The Myth of the Triple Constraint

At its heart, successful project management requires softer skills such as communication and persuasion. This why the few more mathematical elements that do exist within project management receive such attention, from estimation techniques to Gantt charting and the triple constraint. However, unfortunately the triple constraint is more of an optical illusion than an effective representation of the project management trade-offs.

Let’s start with cost. The triple constraint is inconsistent with Frederick Brooks’ insights. If you add money to a project, you are more likely than not going to have to add people. Those people will need training and expand the communication nexus across the project team exponentially. This additional training and communication will slow things down, at least in the short term.This is the opposite of what the triangle supposes. So you cannot seamlessly flex the budget to ensure you hit your project goals.

Next scope, the problem here is representing scope as a continuum, where you can chip away or incrementally add work items to the project to flex schedule and cost to the right values. This approach works until it doesn’t. Project success is often binary rather than a continuum. The iPhone 4′s reception problems or the Deepwater Horizon rig show that only up to a point can scope scale up and down before the project hits major risks. In fact, the baggage system at Denver Airport shows that the scope of some projects are infeasible regardless of cost or time.

That leaves schedule as the one corner of the project triangle that can legitimately flex, perhaps this accounts for why most projects finish late. The other corners of the triangle aren’t as malleable as they seem.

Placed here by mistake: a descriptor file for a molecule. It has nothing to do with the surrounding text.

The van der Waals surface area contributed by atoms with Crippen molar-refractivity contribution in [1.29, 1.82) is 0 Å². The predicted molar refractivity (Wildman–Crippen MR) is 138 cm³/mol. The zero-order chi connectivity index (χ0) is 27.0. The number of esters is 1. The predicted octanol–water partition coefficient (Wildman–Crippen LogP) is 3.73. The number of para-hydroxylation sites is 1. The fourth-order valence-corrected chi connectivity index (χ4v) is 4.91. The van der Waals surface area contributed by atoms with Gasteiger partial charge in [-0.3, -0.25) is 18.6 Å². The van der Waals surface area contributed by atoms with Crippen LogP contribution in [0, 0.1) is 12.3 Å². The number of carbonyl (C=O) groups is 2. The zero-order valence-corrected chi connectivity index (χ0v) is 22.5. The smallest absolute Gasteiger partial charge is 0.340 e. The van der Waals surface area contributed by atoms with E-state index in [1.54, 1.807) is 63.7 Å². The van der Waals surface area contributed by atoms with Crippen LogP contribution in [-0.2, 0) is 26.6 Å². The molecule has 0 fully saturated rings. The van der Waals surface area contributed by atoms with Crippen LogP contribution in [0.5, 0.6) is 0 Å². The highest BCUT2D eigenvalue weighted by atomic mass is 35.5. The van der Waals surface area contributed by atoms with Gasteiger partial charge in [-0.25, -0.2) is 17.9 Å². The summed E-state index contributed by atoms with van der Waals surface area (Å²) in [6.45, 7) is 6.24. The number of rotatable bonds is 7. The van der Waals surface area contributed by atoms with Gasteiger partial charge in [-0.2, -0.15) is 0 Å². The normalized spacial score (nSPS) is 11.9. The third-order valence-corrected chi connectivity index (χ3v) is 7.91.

5 responses to “The Myth of the Triple Constraint

  1. I don’t think the assertion that there is a triple constraint implies that the relationships are linear… only that they exist.

    I find the triple constraint a useful model for both teasing out risks and potential optimizations. It is also a helpful mnemonic for thinking about the implications of change. I’m open to a different way to represent the concept, but remember the golden rule of models: they are always flawed, and sometimes useful.

  2. The Project Triangle is used as a very poor analogy in modern project management. It doesn’t repesent the nature of the project, it actually represents how you, as a project manager can direct your resources. If you want to place your effort into improving the Schedule , you will not be able to put the same effort into Cost and Scope. Whether the effort you put in pays off and the proejct does get an improvement on Schedule is a very much more complex problem not represented at all well by the Project Triangle.

  3. I think a fourth dimension – benefits – is missing. If scope = requirements then benefits is what the customer / user ultimately gets out of the project or programme. There can always be tradeoffs in this area.

  4. I used to love this triangle becuase it allowed me to win arguements with my customers. Now I hate it. It encourages a strait jacket mentality and turns the solution to every problem into a request for more money or time or both. I think the triangle is a crutch for poor project management.

  5. Pingback: Three myths of project management | Strategic PPM

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